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On the wrong side of history: how, in hindsight, the Municipal Art Society should have joined the Atlantic Yards litigation, and why the press would have paid more attention

Imagine where we'd be if the Municipal Art Society (MAS), the venerable preservation and planning organization that spawned the BrooklynSpeaks coalition and has advocated for Atlantic Yards reforms, had not chosen to leave that coalition when several of its members sued the Empire State Development Corporation (ESDC) over its failure to study the impacts of a delayed project buildout.

We might be reading a lot more about the aftermath of that suit, a severe rebuke from the courts to the state and developer Forest City Ratner, and a reminder about the lack of accountability regarding Atlantic Yards.

MAS, which has the ear of city elites (see this 8/6/06 New York Times editorial on AY or its role in debating the expansion of NYU), would have joined the press release--or sent out its own--announcing the unanimous victory April 12 in appellate court by the community coalitions challenging the state.

The New York Times, which has so far ignored the news, would have had to take it more seriously, at least in a news story, if not an editorial.

And MAS would have been on the right side of history in this case, recognizing that BrooklynSpeaks, formed in September 2006 as an alternative to the Develop Don't Destroy Brooklyn (DDDB) opposition strategy, had found negotiation to be fruitless.

(In the lawsuit, one coalition, including three elected officials, was led by BrooklynSpeaks members; the other involved DDDB and allies.)

Finding the middle ground, raising money

The MAS usually represents a respectable middle ground, not an easy position, I'd suggest, between the "development-at-any costs Bloomberg administration" (in the words of the New York Observer's Matt Chaban) and neighborhood residents or semi-idealistic urban planners.

The MAS also has its ties to some real estate developers; both the Related Companies and Forest City Ratner served as sponsors for the Second Annual Summit for NYC last October, and Forest City's MaryAnne Gilmartin made a presentation about the company's new Frank Gehry tower.

That relationship with Forest City came after MAS left BrooklynSpeaks. While I doubt the MAS move was driven by a desire for support from the developer, I'm confident Forest City wouldn't have offered such support had it been facing MAS in court.

The split from BrooklynSpeaks

In January 2010, I asked MAS why it had left BrooklynSpeaks, and was told:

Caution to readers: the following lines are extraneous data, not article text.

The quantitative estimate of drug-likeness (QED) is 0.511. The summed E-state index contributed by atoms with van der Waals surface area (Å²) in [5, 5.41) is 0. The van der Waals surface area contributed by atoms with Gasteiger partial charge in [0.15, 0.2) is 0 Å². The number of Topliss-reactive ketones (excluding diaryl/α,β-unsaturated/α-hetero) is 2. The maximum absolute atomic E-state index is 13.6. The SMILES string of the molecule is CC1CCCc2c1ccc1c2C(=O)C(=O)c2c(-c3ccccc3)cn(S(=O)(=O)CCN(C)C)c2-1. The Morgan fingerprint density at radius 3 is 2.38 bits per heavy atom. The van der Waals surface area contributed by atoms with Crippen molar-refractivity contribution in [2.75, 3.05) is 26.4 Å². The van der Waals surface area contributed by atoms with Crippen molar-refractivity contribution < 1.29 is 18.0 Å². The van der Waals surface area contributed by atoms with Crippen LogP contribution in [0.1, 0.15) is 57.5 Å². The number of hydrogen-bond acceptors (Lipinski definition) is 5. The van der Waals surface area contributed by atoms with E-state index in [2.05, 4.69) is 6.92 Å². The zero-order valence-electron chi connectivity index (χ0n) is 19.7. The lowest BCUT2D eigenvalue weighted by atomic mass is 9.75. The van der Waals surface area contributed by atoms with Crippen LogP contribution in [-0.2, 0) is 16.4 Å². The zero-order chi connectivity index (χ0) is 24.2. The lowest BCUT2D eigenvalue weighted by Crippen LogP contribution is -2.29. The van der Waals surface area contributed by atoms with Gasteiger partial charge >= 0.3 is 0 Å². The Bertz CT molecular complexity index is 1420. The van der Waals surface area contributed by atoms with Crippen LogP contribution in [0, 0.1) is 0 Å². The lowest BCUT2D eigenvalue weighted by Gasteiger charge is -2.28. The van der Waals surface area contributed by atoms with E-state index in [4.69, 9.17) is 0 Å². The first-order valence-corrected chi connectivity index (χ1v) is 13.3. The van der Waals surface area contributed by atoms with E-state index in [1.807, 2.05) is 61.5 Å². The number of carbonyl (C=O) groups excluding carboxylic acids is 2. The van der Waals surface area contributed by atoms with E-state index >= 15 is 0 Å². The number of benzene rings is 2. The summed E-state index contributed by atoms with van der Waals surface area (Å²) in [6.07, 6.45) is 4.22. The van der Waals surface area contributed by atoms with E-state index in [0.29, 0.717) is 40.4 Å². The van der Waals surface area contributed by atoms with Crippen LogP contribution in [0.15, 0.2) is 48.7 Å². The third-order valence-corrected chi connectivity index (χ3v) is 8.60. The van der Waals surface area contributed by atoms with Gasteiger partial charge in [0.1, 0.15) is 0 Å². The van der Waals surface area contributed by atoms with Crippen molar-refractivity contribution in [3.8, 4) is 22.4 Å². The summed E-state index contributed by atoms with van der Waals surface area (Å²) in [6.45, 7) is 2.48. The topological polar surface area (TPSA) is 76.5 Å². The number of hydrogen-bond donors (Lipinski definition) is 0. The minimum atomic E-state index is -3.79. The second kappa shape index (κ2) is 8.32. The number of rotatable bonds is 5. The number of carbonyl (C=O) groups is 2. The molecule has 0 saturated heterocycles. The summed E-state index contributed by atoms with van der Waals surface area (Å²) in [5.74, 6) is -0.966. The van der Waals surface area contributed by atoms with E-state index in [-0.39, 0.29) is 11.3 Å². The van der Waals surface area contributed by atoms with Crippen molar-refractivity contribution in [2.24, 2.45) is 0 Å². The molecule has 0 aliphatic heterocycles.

MAS was one of the creators of Brooklyn Speaks, and we are extremely proud of our association with the group. The Brooklyn Speaks coalition has given a powerful voice to community stakeholders concerned with the Atlantic Yards project and its impact on the surrounding neighborhood.
Without commenting on the recent SEIS lawsuit, MAS maintains the same position it had when Brooklyn Speaks was founded: we do not believe that litigation is the best way to improve the project. Because Brooklyn Speaks was so closely associated with the litigation brought by certain of its member organizations, we felt it was inappropriate to remain a member of the coalition.
Through ongoing conversations with ESDC and Forest City Ratner Companies MAS continues to advocate for implementation of the design principles we articulated, with Brooklyn Speaks, when the project was in its nascent stage. We are also continuing to work towards a governance structure that will fully engage local residents and the community.
Generally speaking, litigation is likely not the best way to improve projects. But when dialogue doesn't work, and the state is actively mendacious, litigation may be the best option.

It seems the dialogue with ESDC and Forest City has been rather quiet, as has any discussion regarding a governance structure. I've described the MAS posture as a fundamental question of pragmatism vs. principle. Hindsight suggests that, in this case, principle was the wiser move.

Room for improvement

MAS supplied a significant part of the analysis behind BrooklynSpeaks's critique of AY (such as open space that seems private) as well as BrooklynSpeaks's quite reasonable governance proposal to form a subsidiary to oversee Atlantic Yards, just as subsidiaries have been formed to oversee other long-term projects, such as Battery Park City.

That governance proposal has been attenuated in the legislature, but even that hasn't passed, due in part to Forest City Ratner's opposition.

A comment

Mary Campbell Gallagher sent this comment:
You are too kind to the Municipal Art Society (MAS). The MAS can swing a lot of weight, and if it had supported the Atlantic Yards litigation from the start instead of joining Brooklyn Speaks, we would not be talking about recycling Atlantic Yards hearings now. Brooklyn Speaks never had a prayer of directly influencing Atlantic Yards. I said from the moment that the MAS joined Brooklyn Speaks that if Atlantic Yards got built, in any form, I'd blame it on the Municipal Art Society. Leaving Brooklyn Speaks was just the MAS's last gasp.

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